In the digital age, the question of giving children access to ebooks often arises. Indeed, our children are growing up in a world where digital technology is omnipresent, and parents often wonder about the use of digital books compared to paper books to give their children a taste for stories. What are the advantages? How should they be used? This article will answer these questions to help you see things more clearly.
The benefits of digital reading
Support for learning to read
Most digital books contain audio features to support young learners’ reading. Indeed, the child can read while listening and even have the words repeated if necessary. For younger learners, this allows them to gradually develop letter and sound recognition by associating what they hear with what they see. For older students who are still learning, this audio function allows them to practice their reading independently without fearing the slightest disapproving look. In addition, most ebooks offer the option of enlarging the font, if necessary, which helps young readers better identify the letters they are reading.
The playful aspect
With interactive books, the reading experience differs from paper books. Indeed, interactive books are often enriched by sounds, animations, small games, or questions. The child has the impression of playing while being immersed in a story. In addition, this gives children access to digital technology, which is increasingly in demand. This allows children to work on their reading skills without realising it, which is often the best way to learn…
The reader’s commitment
As mentioned above, when children read a digital book, they are immersed in a multi-sensory experience that combines reading and listening, but they are also confronted with animations and little games or questions that make them an actor in the story being read. Digital books thus promote better reading comprehension because they allow the child to hear the sounds when they occur (a horse neighing, a character laughing, etc.) but also because children have, in most cases, the possibility of answering questions that lead them to infer the continuation of the story. All these possibilities allow the creation of mental images, which are the basis of the imagination.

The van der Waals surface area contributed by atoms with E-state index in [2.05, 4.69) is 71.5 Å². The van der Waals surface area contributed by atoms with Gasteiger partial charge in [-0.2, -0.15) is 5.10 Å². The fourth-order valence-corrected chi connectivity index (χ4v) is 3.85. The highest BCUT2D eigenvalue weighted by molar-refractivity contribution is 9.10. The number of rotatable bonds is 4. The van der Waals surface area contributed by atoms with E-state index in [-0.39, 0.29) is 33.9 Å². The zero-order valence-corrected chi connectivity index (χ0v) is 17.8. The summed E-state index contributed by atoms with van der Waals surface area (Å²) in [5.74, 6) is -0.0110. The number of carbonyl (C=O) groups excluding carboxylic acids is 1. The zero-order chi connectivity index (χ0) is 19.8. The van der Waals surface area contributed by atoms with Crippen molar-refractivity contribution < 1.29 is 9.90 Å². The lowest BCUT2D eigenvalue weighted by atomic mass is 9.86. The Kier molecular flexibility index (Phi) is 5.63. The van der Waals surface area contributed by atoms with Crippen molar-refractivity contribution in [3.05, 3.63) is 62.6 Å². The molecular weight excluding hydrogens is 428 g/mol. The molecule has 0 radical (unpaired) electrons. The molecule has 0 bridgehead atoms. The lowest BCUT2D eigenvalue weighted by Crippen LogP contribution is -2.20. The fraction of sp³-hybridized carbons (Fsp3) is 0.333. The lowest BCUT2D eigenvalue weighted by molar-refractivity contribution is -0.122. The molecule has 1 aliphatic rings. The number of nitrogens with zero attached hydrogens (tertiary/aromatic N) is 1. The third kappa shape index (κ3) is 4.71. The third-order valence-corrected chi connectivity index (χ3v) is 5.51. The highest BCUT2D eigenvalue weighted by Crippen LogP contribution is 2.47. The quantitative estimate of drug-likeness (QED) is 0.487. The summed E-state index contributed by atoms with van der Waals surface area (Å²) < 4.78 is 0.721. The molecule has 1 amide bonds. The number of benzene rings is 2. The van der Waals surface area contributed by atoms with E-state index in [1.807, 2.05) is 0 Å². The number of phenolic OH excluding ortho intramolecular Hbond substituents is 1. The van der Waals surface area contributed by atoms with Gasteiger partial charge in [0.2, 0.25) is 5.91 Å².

Some tips for a successful digital experience
It is essential to adapt the reading time to each age so that the concentration time required is not too long and, therefore, counterproductive. The solution most recommended by psychologists is to announce the time of use. This makes it possible to set a limit from the outset, and if the duration of use is systematically stated, this also makes it possible to learn to self-regulate the screens.
As with paper books, it is important that the reading of books, while it can be autonomous at times, can also remain a time for sharing. The presence of the parents during the reading allows the child’s reflection to be stimulated, but also to try to imagine possible follow-ups together. And then it also helps to support learning to use the digital tool.
Keep reading paper books
Although reading digital books has many advantages, it is important not to abandon paper books. Indeed, the paper book allows for a different exchange with the adult since the adult brings the different characters and the story to life. Moreover, the paper book is a tangible object that can be handled, observed and accessed independently.
In conclusion, the two kinds of books are often presented in matches where one has to win, and the other has to lose, but in reality, we think that both are complementary and that being able to alternate between paper and digital is an opportunity for children.
- Karsenti, T. and Jaillet, A. (2019) Le Numérique en éducation: Pour Développer des Compétences. Québec: Presses de l’Université du Québec.
- Strouse, G.A., Nyhout, A. and Ganea, P.A. (2018) “The role of book features in young children’s transfer of information from picture books to real-world contexts,” Frontiers in Psychology, 9. Available at: https://doi.org/10.3389/fpsyg.2018.00050